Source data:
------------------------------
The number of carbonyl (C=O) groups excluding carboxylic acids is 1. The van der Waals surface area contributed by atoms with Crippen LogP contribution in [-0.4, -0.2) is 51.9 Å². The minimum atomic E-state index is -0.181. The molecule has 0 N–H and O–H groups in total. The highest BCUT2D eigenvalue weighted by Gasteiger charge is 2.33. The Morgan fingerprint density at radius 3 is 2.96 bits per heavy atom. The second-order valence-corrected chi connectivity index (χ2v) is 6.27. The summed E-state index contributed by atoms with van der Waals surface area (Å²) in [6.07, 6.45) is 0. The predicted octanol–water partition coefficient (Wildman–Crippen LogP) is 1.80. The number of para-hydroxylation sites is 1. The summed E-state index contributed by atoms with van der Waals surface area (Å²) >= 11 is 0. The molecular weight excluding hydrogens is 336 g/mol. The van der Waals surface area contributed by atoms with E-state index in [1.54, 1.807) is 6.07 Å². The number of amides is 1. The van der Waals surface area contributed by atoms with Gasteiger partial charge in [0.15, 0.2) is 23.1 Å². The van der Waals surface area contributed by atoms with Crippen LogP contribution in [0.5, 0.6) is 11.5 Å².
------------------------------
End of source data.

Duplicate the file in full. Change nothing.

The number of carbonyl (C=O) groups excluding carboxylic acids is 1. The van der Waals surface area contributed by atoms with Crippen LogP contribution in [-0.4, -0.2) is 51.9 Å². The minimum atomic E-state index is -0.181. The molecule has 0 N–H and O–H groups in total. The highest BCUT2D eigenvalue weighted by Gasteiger charge is 2.33. The Morgan fingerprint density at radius 3 is 2.96 bits per heavy atom. The second-order valence-corrected chi connectivity index (χ2v) is 6.27. The summed E-state index contributed by atoms with van der Waals surface area (Å²) in [6.07, 6.45) is 0. The predicted octanol–water partition coefficient (Wildman–Crippen LogP) is 1.80. The number of para-hydroxylation sites is 1. The summed E-state index contributed by atoms with van der Waals surface area (Å²) >= 11 is 0. The molecular weight excluding hydrogens is 336 g/mol. The van der Waals surface area contributed by atoms with E-state index in [1.54, 1.807) is 6.07 Å². The number of amides is 1. The van der Waals surface area contributed by atoms with Gasteiger partial charge in [0.15, 0.2) is 23.1 Å². The van der Waals surface area contributed by atoms with Crippen LogP contribution in [0.5, 0.6) is 11.5 Å².